Monday, March 6, 2017

A Double-Edged Gift

God gives His people gifts.  Those gifts are (according to Paul) to be used to build up and strengthen God's Church.  But there are even more foundational gifts that are part of the human experience ... part of God's divine imprint.  One of these is a two-edged gift called "Free Will."

Free will is the subject of many theological discussions and much denominational doctrine, but the real issue of free will is that it is a reflection of our divine creation.  In fact this gift is the gift that allows us to truly love and become more Christlike.  Let me unpack that by retelling a Biblical story.

We (Genesis) were made in the image of God.  Jesus expresses this image in a beautiful way as he begins His ministry in the wilderness of temptation.  Satan knows Jesus can do anything He wants, so Satan tells Jesus to exercise His supernatural authority over the physical world, all for the purpose of meeting His physical and spiritual needs.  Rather than exercising His power over these things Jesus chooses to use free will and He chooses not to exercise His divine authority.  He doesn't turn the stones to bread, he doesn't throw Himself down off the temple and He expresses His love for God (and His rejection of worldly power) by choosing to worship and follow God.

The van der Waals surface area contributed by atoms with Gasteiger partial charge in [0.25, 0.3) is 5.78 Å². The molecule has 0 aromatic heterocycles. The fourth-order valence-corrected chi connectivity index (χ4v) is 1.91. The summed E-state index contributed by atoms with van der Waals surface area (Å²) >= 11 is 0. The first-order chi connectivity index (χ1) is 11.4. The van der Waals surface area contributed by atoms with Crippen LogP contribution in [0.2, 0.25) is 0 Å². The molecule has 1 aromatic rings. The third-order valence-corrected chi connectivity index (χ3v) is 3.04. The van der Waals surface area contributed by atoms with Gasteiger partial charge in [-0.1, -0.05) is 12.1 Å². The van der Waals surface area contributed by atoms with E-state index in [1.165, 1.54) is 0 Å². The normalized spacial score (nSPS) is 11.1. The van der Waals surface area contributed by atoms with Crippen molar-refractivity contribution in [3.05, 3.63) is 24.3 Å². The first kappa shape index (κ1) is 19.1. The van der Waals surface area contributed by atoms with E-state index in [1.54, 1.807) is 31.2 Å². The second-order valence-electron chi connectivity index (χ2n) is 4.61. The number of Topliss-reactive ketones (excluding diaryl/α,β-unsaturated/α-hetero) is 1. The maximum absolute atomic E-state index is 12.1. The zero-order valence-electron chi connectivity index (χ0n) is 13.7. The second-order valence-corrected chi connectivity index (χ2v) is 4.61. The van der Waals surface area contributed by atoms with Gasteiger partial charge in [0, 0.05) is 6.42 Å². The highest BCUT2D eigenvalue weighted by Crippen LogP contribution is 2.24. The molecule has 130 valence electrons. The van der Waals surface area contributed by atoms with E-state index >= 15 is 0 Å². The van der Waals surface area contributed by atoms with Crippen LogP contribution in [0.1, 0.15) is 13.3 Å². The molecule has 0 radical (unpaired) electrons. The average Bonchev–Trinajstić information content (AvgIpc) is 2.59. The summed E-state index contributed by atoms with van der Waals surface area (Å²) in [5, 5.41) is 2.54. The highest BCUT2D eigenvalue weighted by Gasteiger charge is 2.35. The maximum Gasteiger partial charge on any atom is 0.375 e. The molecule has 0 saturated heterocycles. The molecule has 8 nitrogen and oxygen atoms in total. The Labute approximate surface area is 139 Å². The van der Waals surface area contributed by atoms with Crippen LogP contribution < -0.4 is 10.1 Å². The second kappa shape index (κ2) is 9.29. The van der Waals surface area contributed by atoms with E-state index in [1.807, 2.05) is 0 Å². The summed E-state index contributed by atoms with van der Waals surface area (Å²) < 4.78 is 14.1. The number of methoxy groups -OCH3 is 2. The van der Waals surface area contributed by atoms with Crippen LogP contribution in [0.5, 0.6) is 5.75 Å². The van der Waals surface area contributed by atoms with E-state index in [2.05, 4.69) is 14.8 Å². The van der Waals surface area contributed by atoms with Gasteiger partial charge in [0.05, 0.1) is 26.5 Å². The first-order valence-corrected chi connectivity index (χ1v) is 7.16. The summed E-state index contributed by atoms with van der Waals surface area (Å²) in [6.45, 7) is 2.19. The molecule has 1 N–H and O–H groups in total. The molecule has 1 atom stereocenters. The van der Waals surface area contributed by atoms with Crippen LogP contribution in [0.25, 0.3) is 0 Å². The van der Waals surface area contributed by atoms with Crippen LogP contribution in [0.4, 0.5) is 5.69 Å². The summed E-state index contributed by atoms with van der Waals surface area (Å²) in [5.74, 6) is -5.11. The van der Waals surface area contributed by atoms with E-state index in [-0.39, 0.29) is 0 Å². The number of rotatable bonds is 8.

This holy attribute returns as Jesus hangs on the cross and his antagonisers tell Him "If you are the Son of God, throw yourself down and save yourself."  Instead Jesus chooses (free will) pain, suffering, death and salvation of the people He loves.

How is this relevant to daily life?  Do you ever ask, "If you are God save my friend."  "Jesus, if you are sovereign and all-powerful, make my illness and pain go away."  Jesus often answers these requests with a very quiet and puzzling, "Trust My will!"

It is also relevant when Jesus asks Peter ... "Do you love me?" and when He asks us, "Do you love me?" We can answer that question yes or no because we have been given the gift of free will.  If Jesus compelled the answer and exercised His authority over us He could force that love, but we all know that the very nature of love means it is a free choice.  It is the lyrics of the Billy Joel song that says "And you can have this heart to break."  In His sovereignty God chooses to not exercise His authority over us by giving us the ability to choose to love Him, to follow Him, to lay down our selfish desires for Him and to do what Jesus did for us ... give up our lives freely, willingly and completely.  We can love God or break His heart.

We have been given free will.  We, in God's image, have some divine semblance of authority over the direction of our lives.  God allows this because He wants to be sure our love for Him is our free choice.  And this divine gift also comes with the ability to not choose God.  It is a double edged gift, always most wonderful and beautiful when we choose to give up something we value to receive the most precious thing we could ever have ... Christ.  Randy

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